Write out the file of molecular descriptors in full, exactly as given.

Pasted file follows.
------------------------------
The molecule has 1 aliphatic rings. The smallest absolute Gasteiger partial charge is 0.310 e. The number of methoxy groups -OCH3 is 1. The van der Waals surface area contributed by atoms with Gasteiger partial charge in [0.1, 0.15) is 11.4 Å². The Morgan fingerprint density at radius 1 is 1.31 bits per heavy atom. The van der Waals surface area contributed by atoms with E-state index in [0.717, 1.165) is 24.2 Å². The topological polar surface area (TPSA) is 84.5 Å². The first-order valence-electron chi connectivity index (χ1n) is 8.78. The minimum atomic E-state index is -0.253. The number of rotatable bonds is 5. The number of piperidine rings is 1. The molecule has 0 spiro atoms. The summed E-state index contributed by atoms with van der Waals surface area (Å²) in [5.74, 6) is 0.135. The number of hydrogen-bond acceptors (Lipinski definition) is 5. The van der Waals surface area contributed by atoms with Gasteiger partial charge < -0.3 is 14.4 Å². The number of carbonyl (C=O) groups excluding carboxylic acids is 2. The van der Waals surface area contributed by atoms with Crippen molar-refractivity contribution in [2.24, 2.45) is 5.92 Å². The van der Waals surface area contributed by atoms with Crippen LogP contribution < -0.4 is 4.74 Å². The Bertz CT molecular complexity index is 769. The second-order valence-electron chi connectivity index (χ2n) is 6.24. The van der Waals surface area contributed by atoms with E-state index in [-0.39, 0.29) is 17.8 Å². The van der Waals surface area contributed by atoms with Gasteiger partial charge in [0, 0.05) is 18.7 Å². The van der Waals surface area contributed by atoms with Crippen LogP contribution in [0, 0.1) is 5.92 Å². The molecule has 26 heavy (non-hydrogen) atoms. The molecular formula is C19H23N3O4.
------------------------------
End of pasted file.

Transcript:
The molecule has 1 aliphatic rings. The smallest absolute Gasteiger partial charge is 0.310 e. The number of methoxy groups -OCH3 is 1. The van der Waals surface area contributed by atoms with Gasteiger partial charge in [0.1, 0.15) is 11.4 Å². The Morgan fingerprint density at radius 1 is 1.31 bits per heavy atom. The van der Waals surface area contributed by atoms with E-state index in [0.717, 1.165) is 24.2 Å². The topological polar surface area (TPSA) is 84.5 Å². The first-order valence-electron chi connectivity index (χ1n) is 8.78. The minimum atomic E-state index is -0.253. The number of rotatable bonds is 5. The number of piperidine rings is 1. The molecule has 0 spiro atoms. The summed E-state index contributed by atoms with van der Waals surface area (Å²) in [5.74, 6) is 0.135. The number of hydrogen-bond acceptors (Lipinski definition) is 5. The van der Waals surface area contributed by atoms with Gasteiger partial charge < -0.3 is 14.4 Å². The number of carbonyl (C=O) groups excluding carboxylic acids is 2. The van der Waals surface area contributed by atoms with Crippen molar-refractivity contribution in [2.24, 2.45) is 5.92 Å². The van der Waals surface area contributed by atoms with Crippen LogP contribution < -0.4 is 4.74 Å². The Bertz CT molecular complexity index is 769. The second-order valence-electron chi connectivity index (χ2n) is 6.24. The van der Waals surface area contributed by atoms with E-state index in [-0.39, 0.29) is 17.8 Å². The van der Waals surface area contributed by atoms with Gasteiger partial charge in [0, 0.05) is 18.7 Å². The van der Waals surface area contributed by atoms with Crippen LogP contribution in [0, 0.1) is 5.92 Å². The molecule has 26 heavy (non-hydrogen) atoms. The molecular formula is C19H23N3O4.